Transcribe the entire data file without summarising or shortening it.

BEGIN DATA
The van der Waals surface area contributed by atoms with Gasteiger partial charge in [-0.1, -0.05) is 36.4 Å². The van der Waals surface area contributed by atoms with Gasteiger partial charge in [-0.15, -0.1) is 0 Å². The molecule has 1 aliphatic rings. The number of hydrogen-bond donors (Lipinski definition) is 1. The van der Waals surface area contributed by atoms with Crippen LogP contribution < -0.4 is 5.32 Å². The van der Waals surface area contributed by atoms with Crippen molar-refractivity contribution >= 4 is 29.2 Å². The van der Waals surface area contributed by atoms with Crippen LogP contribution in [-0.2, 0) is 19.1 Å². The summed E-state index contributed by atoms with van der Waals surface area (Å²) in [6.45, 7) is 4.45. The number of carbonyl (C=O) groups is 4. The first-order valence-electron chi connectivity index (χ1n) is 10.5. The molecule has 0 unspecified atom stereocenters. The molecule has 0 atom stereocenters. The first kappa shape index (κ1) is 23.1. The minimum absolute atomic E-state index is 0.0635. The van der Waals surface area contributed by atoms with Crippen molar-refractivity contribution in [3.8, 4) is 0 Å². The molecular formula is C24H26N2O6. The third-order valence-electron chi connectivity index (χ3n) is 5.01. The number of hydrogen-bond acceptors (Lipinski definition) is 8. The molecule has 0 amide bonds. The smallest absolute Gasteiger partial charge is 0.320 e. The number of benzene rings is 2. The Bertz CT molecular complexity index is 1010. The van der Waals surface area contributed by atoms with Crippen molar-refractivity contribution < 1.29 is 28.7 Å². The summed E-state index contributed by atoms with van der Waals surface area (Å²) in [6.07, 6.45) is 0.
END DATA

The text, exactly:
The van der Waals surface area contributed by atoms with Gasteiger partial charge in [-0.1, -0.05) is 36.4 Å². The van der Waals surface area contributed by atoms with Gasteiger partial charge in [-0.15, -0.1) is 0 Å². The molecule has 1 aliphatic rings. The number of hydrogen-bond donors (Lipinski definition) is 1. The van der Waals surface area contributed by atoms with Crippen LogP contribution < -0.4 is 5.32 Å². The van der Waals surface area contributed by atoms with Crippen molar-refractivity contribution >= 4 is 29.2 Å². The van der Waals surface area contributed by atoms with Crippen LogP contribution in [-0.2, 0) is 19.1 Å². The summed E-state index contributed by atoms with van der Waals surface area (Å²) in [6.45, 7) is 4.45. The number of carbonyl (C=O) groups is 4. The first-order valence-electron chi connectivity index (χ1n) is 10.5. The molecule has 0 unspecified atom stereocenters. The molecule has 0 atom stereocenters. The first kappa shape index (κ1) is 23.1. The minimum absolute atomic E-state index is 0.0635. The van der Waals surface area contributed by atoms with Crippen molar-refractivity contribution in [3.8, 4) is 0 Å². The molecular formula is C24H26N2O6. The third-order valence-electron chi connectivity index (χ3n) is 5.01. The number of hydrogen-bond acceptors (Lipinski definition) is 8. The molecule has 0 amide bonds. The smallest absolute Gasteiger partial charge is 0.320 e. The number of benzene rings is 2. The Bertz CT molecular complexity index is 1010. The van der Waals surface area contributed by atoms with Crippen molar-refractivity contribution < 1.29 is 28.7 Å². The summed E-state index contributed by atoms with van der Waals surface area (Å²) in [6.07, 6.45) is 0.